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Blair Witch Volume 1: Rustin Parr Review
developer: Terminal Reality
genre: Action Adventure
Pentium II or Athlon, 32MB RAM, 850MB HDD
|ESRB rating: M
release date: Sep 30, 00
|» All About Blair Witch Volume 1: Rustin Parr on ActionTrip|
Instead, the developers have gotten it all wrong. Well not all of it, the storyline is enthralling enough, and it kinda made me kill a few more ghosts to get to that next scripted sequence, but the actual playing part is where it all falls apart. The Blair Witch Vol. 1 is about as open-ended and offering a sense of non-linearity as your average porn movie. How? Well, we all know what happens next when a blond chic-prison warden walks into the cell occupied by a naive young prostitute. There's just one way that scene could end. The best way to describe the rigid layout of the scripted sequences and the plot development is to think of Deus Ex, and then think of the exact opposite.
There is no strict order in which you need to talk to the NPCs in Blair Witch Vol. 1, but there is a specific order in which important game events are triggered, and it's so plain obvious it hurts. Only a complete adventure rookie would get stuck in this game. Unless you have to perform the "analyze the voice by adjusting bass and treble" puzzle, which is, in lack of a better term - moronic! Sadly, apart from the combined element of crappy camera angles and maze-like woods this has been the toughest challenge in the game. The rest of the investigation went smoothly and I had no troubles figuring out my next move (for God's sake, "Doc" Holliday has "things to do" written in her notebook), until I ran across a boss or two. This is where the completely anti-climatic combat element sets in. Since I consider myself an avid FPS player as well, it is my sad duty to reinstate some of my previous statements regarding the combat sequences. Nocturne engine isn't fit to be an action-oriented engine. It hardly fits in the action adventure category. It is ideal for classic adventure games, like Gabriel Knight. Oh, why didn't they make GKIII using the Nocturne engine? That would've been something!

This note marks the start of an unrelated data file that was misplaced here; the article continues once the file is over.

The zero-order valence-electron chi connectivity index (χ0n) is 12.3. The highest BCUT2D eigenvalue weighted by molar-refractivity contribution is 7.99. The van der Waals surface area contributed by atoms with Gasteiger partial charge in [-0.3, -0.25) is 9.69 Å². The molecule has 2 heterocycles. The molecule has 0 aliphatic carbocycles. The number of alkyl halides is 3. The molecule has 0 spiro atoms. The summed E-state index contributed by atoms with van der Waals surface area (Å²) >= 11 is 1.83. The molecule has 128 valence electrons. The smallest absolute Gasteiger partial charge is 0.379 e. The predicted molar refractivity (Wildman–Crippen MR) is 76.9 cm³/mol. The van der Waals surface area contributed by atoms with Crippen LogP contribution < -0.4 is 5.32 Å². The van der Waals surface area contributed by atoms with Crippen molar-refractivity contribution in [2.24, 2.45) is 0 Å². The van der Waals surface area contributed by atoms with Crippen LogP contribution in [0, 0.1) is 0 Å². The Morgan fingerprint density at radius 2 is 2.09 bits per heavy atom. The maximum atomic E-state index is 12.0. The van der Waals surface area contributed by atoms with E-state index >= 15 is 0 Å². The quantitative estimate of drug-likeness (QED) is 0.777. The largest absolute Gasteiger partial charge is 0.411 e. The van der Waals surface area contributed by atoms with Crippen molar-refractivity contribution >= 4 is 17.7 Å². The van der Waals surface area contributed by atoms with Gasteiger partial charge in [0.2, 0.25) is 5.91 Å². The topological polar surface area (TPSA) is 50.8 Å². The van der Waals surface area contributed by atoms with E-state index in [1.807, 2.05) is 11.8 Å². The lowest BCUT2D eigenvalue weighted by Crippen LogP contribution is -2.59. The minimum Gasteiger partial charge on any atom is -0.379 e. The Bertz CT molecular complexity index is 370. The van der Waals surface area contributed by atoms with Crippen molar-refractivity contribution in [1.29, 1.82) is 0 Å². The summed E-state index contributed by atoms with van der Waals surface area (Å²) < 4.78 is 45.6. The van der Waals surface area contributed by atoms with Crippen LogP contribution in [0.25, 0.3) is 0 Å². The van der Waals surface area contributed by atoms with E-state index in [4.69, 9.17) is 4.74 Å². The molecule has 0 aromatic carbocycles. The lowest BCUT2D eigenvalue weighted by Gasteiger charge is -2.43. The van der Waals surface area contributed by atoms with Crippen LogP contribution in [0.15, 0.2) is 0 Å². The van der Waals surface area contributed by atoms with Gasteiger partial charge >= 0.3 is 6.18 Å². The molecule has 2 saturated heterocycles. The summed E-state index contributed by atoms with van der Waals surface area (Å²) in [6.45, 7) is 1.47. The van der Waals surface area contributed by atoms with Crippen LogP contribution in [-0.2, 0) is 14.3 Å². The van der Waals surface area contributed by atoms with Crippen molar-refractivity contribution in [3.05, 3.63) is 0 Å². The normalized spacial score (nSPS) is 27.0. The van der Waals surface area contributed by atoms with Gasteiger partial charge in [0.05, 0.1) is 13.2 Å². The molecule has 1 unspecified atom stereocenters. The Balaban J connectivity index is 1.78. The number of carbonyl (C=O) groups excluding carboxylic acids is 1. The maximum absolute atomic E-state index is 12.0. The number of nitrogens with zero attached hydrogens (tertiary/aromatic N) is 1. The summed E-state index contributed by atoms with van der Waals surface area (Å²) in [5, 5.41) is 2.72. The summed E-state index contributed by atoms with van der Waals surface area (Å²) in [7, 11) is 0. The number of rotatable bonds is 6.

As it stands, although the game has a fairly interesting storyline based on a very popular license, and the visual appearance that would put Veronica Zemanova to shame (hmm, I'm not so sure about this last part), it suffers from a serious lack of identity. It's not an action game, it's not a classic adventure game, and it's not an action adventure. It's a horror game all right, but the gameplay doesn't fit into any of the aforementioned categories. There are virtually no object puzzles, and no devious ways of working the crime scene, while the hostile town sheriff isn't looking. You'll simply have to wait for another scripted sequence that is triggered by a rather simple task of talking to a NPC, or going to a specific location. On the other hand, the action part is just a nuisance you have to deal with before another part of the intriguing storyline is revealed. It's hard for me to understand how a game with such a riveting storyline, and gorgeous graphics could turn out so wrong...
Stranger things have happened though.
Moody, scary at times; lights, shadows, story...
You can't use the flashlight and manipulate objects at the same time. Although you're holding the flashlight with just one hand. Who knows, maybe "Doc" suffered a stroke? The rest is in the review.
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